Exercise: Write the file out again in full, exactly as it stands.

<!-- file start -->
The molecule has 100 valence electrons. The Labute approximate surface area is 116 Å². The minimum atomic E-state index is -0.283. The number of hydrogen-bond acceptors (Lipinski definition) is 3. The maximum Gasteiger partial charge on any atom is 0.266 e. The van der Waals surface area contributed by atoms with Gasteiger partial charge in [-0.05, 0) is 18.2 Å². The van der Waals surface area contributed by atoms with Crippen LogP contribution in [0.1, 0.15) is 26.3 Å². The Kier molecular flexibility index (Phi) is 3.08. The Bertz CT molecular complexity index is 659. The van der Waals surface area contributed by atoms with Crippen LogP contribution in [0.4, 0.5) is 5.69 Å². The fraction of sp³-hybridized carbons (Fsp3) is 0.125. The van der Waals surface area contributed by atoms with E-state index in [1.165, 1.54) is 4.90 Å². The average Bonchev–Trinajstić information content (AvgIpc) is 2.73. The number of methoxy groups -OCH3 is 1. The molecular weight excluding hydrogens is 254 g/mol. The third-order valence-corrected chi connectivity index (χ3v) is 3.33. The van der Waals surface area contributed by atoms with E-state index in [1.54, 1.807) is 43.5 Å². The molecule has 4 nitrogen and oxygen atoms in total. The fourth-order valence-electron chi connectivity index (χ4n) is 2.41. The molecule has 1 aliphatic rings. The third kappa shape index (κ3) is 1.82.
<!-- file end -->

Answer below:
The molecule has 100 valence electrons. The Labute approximate surface area is 116 Å². The minimum atomic E-state index is -0.283. The number of hydrogen-bond acceptors (Lipinski definition) is 3. The maximum Gasteiger partial charge on any atom is 0.266 e. The van der Waals surface area contributed by atoms with Gasteiger partial charge in [-0.05, 0) is 18.2 Å². The van der Waals surface area contributed by atoms with Crippen LogP contribution in [0.1, 0.15) is 26.3 Å². The Kier molecular flexibility index (Phi) is 3.08. The Bertz CT molecular complexity index is 659. The van der Waals surface area contributed by atoms with Crippen LogP contribution in [0.4, 0.5) is 5.69 Å². The fraction of sp³-hybridized carbons (Fsp3) is 0.125. The van der Waals surface area contributed by atoms with E-state index in [1.165, 1.54) is 4.90 Å². The average Bonchev–Trinajstić information content (AvgIpc) is 2.73. The number of methoxy groups -OCH3 is 1. The molecular weight excluding hydrogens is 254 g/mol. The third-order valence-corrected chi connectivity index (χ3v) is 3.33. The van der Waals surface area contributed by atoms with E-state index in [1.54, 1.807) is 43.5 Å². The molecule has 4 nitrogen and oxygen atoms in total. The fourth-order valence-electron chi connectivity index (χ4n) is 2.41. The molecule has 1 aliphatic rings. The third kappa shape index (κ3) is 1.82.